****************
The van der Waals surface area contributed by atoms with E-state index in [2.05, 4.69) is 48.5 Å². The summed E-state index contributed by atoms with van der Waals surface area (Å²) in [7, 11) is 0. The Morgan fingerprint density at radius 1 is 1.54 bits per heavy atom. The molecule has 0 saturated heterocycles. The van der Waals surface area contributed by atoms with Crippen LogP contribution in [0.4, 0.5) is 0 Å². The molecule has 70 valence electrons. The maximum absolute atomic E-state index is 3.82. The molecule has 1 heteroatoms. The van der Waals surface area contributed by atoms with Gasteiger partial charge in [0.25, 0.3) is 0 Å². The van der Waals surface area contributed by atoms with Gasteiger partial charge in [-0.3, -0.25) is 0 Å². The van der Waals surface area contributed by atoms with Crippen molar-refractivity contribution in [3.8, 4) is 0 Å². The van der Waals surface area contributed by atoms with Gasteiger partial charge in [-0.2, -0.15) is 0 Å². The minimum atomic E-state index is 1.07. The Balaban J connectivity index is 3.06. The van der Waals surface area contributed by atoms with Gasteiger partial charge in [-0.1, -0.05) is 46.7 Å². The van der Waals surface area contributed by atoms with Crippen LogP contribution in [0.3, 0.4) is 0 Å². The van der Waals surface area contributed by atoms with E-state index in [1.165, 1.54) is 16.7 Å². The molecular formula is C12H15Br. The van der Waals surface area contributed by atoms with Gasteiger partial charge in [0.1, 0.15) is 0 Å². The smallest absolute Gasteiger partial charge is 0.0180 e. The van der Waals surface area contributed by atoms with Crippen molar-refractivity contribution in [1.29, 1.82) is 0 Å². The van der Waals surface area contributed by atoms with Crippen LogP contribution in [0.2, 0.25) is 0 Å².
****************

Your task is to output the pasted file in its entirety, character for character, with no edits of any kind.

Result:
The van der Waals surface area contributed by atoms with E-state index in [2.05, 4.69) is 48.5 Å². The summed E-state index contributed by atoms with van der Waals surface area (Å²) in [7, 11) is 0. The Morgan fingerprint density at radius 1 is 1.54 bits per heavy atom. The molecule has 0 saturated heterocycles. The van der Waals surface area contributed by atoms with Crippen LogP contribution in [0.4, 0.5) is 0 Å². The molecule has 70 valence electrons. The maximum absolute atomic E-state index is 3.82. The molecule has 1 heteroatoms. The van der Waals surface area contributed by atoms with Gasteiger partial charge in [0.25, 0.3) is 0 Å². The van der Waals surface area contributed by atoms with Gasteiger partial charge in [-0.3, -0.25) is 0 Å². The van der Waals surface area contributed by atoms with Crippen molar-refractivity contribution in [3.8, 4) is 0 Å². The van der Waals surface area contributed by atoms with Gasteiger partial charge in [-0.2, -0.15) is 0 Å². The minimum atomic E-state index is 1.07. The Balaban J connectivity index is 3.06. The van der Waals surface area contributed by atoms with Gasteiger partial charge in [-0.1, -0.05) is 46.7 Å². The van der Waals surface area contributed by atoms with Crippen LogP contribution in [0.3, 0.4) is 0 Å². The van der Waals surface area contributed by atoms with E-state index in [1.165, 1.54) is 16.7 Å². The molecular formula is C12H15Br. The van der Waals surface area contributed by atoms with Gasteiger partial charge in [0.1, 0.15) is 0 Å². The smallest absolute Gasteiger partial charge is 0.0180 e. The van der Waals surface area contributed by atoms with Crippen molar-refractivity contribution in [1.29, 1.82) is 0 Å². The van der Waals surface area contributed by atoms with Crippen LogP contribution in [0.2, 0.25) is 0 Å².